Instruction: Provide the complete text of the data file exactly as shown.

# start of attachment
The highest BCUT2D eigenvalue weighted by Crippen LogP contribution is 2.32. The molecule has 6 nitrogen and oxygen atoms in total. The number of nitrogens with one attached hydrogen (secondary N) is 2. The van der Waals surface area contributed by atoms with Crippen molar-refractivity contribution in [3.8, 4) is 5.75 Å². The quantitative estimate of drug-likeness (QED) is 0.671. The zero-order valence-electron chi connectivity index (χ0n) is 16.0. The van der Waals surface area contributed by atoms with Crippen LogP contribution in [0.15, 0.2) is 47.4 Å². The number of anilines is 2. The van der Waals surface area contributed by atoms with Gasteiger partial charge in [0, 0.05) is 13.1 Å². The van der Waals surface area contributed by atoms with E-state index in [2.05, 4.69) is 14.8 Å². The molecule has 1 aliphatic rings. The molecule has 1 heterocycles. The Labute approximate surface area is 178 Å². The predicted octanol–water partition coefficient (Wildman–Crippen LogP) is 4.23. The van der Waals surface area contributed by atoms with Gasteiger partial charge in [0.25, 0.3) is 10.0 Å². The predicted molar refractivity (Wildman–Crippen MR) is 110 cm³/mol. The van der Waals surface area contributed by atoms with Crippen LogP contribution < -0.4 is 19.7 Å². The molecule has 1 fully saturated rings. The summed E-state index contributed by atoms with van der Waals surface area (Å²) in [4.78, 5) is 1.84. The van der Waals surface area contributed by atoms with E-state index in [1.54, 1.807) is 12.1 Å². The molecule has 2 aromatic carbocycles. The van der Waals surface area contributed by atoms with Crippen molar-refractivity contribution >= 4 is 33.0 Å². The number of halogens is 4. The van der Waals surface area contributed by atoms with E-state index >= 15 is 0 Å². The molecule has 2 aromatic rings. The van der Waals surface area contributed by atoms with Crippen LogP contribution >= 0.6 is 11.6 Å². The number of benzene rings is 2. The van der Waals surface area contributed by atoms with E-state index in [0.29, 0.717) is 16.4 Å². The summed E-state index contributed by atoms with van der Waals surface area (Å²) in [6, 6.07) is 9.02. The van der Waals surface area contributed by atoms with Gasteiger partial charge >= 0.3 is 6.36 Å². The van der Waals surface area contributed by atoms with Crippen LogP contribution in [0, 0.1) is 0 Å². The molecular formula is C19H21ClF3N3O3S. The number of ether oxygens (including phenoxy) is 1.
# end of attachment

The highest BCUT2D eigenvalue weighted by Crippen LogP contribution is 2.32. The molecule has 6 nitrogen and oxygen atoms in total. The number of nitrogens with one attached hydrogen (secondary N) is 2. The van der Waals surface area contributed by atoms with Crippen molar-refractivity contribution in [3.8, 4) is 5.75 Å². The quantitative estimate of drug-likeness (QED) is 0.671. The zero-order valence-electron chi connectivity index (χ0n) is 16.0. The van der Waals surface area contributed by atoms with Crippen LogP contribution in [0.15, 0.2) is 47.4 Å². The number of anilines is 2. The van der Waals surface area contributed by atoms with Gasteiger partial charge in [0, 0.05) is 13.1 Å². The van der Waals surface area contributed by atoms with E-state index in [2.05, 4.69) is 14.8 Å². The molecule has 1 aliphatic rings. The molecule has 1 heterocycles. The Labute approximate surface area is 178 Å². The predicted octanol–water partition coefficient (Wildman–Crippen LogP) is 4.23. The van der Waals surface area contributed by atoms with Gasteiger partial charge in [0.25, 0.3) is 10.0 Å². The predicted molar refractivity (Wildman–Crippen MR) is 110 cm³/mol. The van der Waals surface area contributed by atoms with Crippen LogP contribution < -0.4 is 19.7 Å². The molecule has 1 fully saturated rings. The summed E-state index contributed by atoms with van der Waals surface area (Å²) in [4.78, 5) is 1.84. The van der Waals surface area contributed by atoms with E-state index in [1.54, 1.807) is 12.1 Å². The molecule has 2 aromatic carbocycles. The van der Waals surface area contributed by atoms with Crippen molar-refractivity contribution >= 4 is 33.0 Å². The number of halogens is 4. The van der Waals surface area contributed by atoms with E-state index >= 15 is 0 Å². The molecule has 2 aromatic rings. The van der Waals surface area contributed by atoms with Crippen LogP contribution >= 0.6 is 11.6 Å². The number of benzene rings is 2. The van der Waals surface area contributed by atoms with E-state index in [0.29, 0.717) is 16.4 Å². The summed E-state index contributed by atoms with van der Waals surface area (Å²) in [6, 6.07) is 9.02. The van der Waals surface area contributed by atoms with Gasteiger partial charge >= 0.3 is 6.36 Å². The van der Waals surface area contributed by atoms with Crippen LogP contribution in [0, 0.1) is 0 Å². The molecular formula is C19H21ClF3N3O3S. The number of ether oxygens (including phenoxy) is 1.